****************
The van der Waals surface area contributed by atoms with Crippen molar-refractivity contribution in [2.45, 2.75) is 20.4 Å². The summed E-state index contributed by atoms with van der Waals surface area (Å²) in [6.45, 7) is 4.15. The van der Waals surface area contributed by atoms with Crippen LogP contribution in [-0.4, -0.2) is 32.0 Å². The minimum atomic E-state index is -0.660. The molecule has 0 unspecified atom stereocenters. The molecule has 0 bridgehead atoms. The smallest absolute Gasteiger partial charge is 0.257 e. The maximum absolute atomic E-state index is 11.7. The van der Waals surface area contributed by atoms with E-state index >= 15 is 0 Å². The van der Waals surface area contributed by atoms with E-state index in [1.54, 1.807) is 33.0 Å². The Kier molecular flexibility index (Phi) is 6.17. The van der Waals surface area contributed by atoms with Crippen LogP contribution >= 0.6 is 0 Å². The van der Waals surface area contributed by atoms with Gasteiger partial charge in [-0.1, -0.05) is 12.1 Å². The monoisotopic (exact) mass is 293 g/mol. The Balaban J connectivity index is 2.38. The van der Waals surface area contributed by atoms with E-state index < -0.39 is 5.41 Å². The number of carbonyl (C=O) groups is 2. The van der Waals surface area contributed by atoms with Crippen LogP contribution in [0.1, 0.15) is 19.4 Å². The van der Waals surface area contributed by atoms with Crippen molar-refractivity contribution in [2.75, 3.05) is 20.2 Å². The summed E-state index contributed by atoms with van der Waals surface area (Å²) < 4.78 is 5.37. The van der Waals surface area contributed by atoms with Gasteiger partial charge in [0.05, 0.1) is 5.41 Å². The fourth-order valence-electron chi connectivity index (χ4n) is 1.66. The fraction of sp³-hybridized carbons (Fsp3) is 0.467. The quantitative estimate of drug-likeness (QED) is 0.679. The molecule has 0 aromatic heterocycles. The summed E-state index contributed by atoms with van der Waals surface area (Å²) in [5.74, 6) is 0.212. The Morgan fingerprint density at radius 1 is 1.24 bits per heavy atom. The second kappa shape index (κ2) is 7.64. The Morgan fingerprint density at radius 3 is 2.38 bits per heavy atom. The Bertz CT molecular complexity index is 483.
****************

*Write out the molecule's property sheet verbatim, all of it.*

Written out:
The van der Waals surface area contributed by atoms with Crippen molar-refractivity contribution in [2.45, 2.75) is 20.4 Å². The summed E-state index contributed by atoms with van der Waals surface area (Å²) in [6.45, 7) is 4.15. The van der Waals surface area contributed by atoms with Crippen LogP contribution in [-0.4, -0.2) is 32.0 Å². The minimum atomic E-state index is -0.660. The molecule has 0 unspecified atom stereocenters. The molecule has 0 bridgehead atoms. The smallest absolute Gasteiger partial charge is 0.257 e. The maximum absolute atomic E-state index is 11.7. The van der Waals surface area contributed by atoms with E-state index >= 15 is 0 Å². The van der Waals surface area contributed by atoms with E-state index in [1.54, 1.807) is 33.0 Å². The Kier molecular flexibility index (Phi) is 6.17. The van der Waals surface area contributed by atoms with Crippen LogP contribution >= 0.6 is 0 Å². The van der Waals surface area contributed by atoms with Gasteiger partial charge in [-0.1, -0.05) is 12.1 Å². The monoisotopic (exact) mass is 293 g/mol. The Balaban J connectivity index is 2.38. The van der Waals surface area contributed by atoms with E-state index < -0.39 is 5.41 Å². The number of carbonyl (C=O) groups is 2. The van der Waals surface area contributed by atoms with Crippen LogP contribution in [0.1, 0.15) is 19.4 Å². The van der Waals surface area contributed by atoms with Crippen molar-refractivity contribution in [2.75, 3.05) is 20.2 Å². The summed E-state index contributed by atoms with van der Waals surface area (Å²) < 4.78 is 5.37. The van der Waals surface area contributed by atoms with Gasteiger partial charge in [0.05, 0.1) is 5.41 Å². The fourth-order valence-electron chi connectivity index (χ4n) is 1.66. The fraction of sp³-hybridized carbons (Fsp3) is 0.467. The quantitative estimate of drug-likeness (QED) is 0.679. The molecule has 0 aromatic heterocycles. The summed E-state index contributed by atoms with van der Waals surface area (Å²) in [5.74, 6) is 0.212. The Morgan fingerprint density at radius 1 is 1.24 bits per heavy atom. The second kappa shape index (κ2) is 7.64. The Morgan fingerprint density at radius 3 is 2.38 bits per heavy atom. The Bertz CT molecular complexity index is 483.